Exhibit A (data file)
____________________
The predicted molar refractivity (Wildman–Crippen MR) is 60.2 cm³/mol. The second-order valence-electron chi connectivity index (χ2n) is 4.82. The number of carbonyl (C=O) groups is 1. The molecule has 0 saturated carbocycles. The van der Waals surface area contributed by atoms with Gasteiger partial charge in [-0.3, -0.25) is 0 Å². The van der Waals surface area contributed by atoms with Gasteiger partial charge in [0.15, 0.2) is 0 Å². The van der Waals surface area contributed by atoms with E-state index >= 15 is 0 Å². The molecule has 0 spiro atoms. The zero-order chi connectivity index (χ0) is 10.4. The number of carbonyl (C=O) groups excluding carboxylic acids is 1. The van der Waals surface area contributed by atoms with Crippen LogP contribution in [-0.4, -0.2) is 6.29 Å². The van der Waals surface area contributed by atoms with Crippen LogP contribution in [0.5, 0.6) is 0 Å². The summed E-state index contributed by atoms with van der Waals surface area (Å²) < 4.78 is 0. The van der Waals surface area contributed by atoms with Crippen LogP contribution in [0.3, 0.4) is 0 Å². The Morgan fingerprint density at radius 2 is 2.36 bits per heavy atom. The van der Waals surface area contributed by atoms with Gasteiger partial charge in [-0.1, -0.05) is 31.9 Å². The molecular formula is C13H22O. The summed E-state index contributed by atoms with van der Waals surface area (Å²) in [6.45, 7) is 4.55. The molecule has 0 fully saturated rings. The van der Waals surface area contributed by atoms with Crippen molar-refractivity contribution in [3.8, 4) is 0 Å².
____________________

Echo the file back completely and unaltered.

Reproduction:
The predicted molar refractivity (Wildman–Crippen MR) is 60.2 cm³/mol. The second-order valence-electron chi connectivity index (χ2n) is 4.82. The number of carbonyl (C=O) groups is 1. The molecule has 0 saturated carbocycles. The van der Waals surface area contributed by atoms with Gasteiger partial charge in [-0.3, -0.25) is 0 Å². The van der Waals surface area contributed by atoms with Gasteiger partial charge in [0.15, 0.2) is 0 Å². The van der Waals surface area contributed by atoms with E-state index >= 15 is 0 Å². The molecule has 0 spiro atoms. The zero-order chi connectivity index (χ0) is 10.4. The number of carbonyl (C=O) groups excluding carboxylic acids is 1. The van der Waals surface area contributed by atoms with Crippen LogP contribution in [-0.4, -0.2) is 6.29 Å². The van der Waals surface area contributed by atoms with Crippen LogP contribution in [0.5, 0.6) is 0 Å². The summed E-state index contributed by atoms with van der Waals surface area (Å²) < 4.78 is 0. The van der Waals surface area contributed by atoms with Crippen LogP contribution in [0.3, 0.4) is 0 Å². The Morgan fingerprint density at radius 2 is 2.36 bits per heavy atom. The van der Waals surface area contributed by atoms with Gasteiger partial charge in [-0.1, -0.05) is 31.9 Å². The molecular formula is C13H22O. The summed E-state index contributed by atoms with van der Waals surface area (Å²) in [6.45, 7) is 4.55. The molecule has 0 fully saturated rings. The van der Waals surface area contributed by atoms with Crippen molar-refractivity contribution in [3.8, 4) is 0 Å².